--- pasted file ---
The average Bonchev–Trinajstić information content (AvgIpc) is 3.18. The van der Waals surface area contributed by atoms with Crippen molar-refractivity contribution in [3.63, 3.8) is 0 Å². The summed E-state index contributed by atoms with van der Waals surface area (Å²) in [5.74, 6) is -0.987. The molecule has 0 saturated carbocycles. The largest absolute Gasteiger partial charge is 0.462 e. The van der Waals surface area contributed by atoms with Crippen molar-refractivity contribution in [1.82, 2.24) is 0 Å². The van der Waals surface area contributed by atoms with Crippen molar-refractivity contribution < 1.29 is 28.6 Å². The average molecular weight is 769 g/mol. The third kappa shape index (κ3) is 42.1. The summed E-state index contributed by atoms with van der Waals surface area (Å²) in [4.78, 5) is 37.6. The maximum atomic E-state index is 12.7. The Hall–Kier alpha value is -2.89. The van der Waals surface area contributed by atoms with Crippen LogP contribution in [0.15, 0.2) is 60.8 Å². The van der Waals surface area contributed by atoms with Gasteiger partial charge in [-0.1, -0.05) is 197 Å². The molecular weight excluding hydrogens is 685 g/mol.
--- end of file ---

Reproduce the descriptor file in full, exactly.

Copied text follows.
The average Bonchev–Trinajstić information content (AvgIpc) is 3.18. The van der Waals surface area contributed by atoms with Crippen molar-refractivity contribution in [3.63, 3.8) is 0 Å². The summed E-state index contributed by atoms with van der Waals surface area (Å²) in [5.74, 6) is -0.987. The molecule has 0 saturated carbocycles. The largest absolute Gasteiger partial charge is 0.462 e. The van der Waals surface area contributed by atoms with Crippen molar-refractivity contribution in [1.82, 2.24) is 0 Å². The van der Waals surface area contributed by atoms with Crippen molar-refractivity contribution < 1.29 is 28.6 Å². The average molecular weight is 769 g/mol. The third kappa shape index (κ3) is 42.1. The summed E-state index contributed by atoms with van der Waals surface area (Å²) in [4.78, 5) is 37.6. The maximum atomic E-state index is 12.7. The Hall–Kier alpha value is -2.89. The van der Waals surface area contributed by atoms with Crippen LogP contribution in [0.15, 0.2) is 60.8 Å². The van der Waals surface area contributed by atoms with Gasteiger partial charge in [-0.1, -0.05) is 197 Å². The molecular weight excluding hydrogens is 685 g/mol.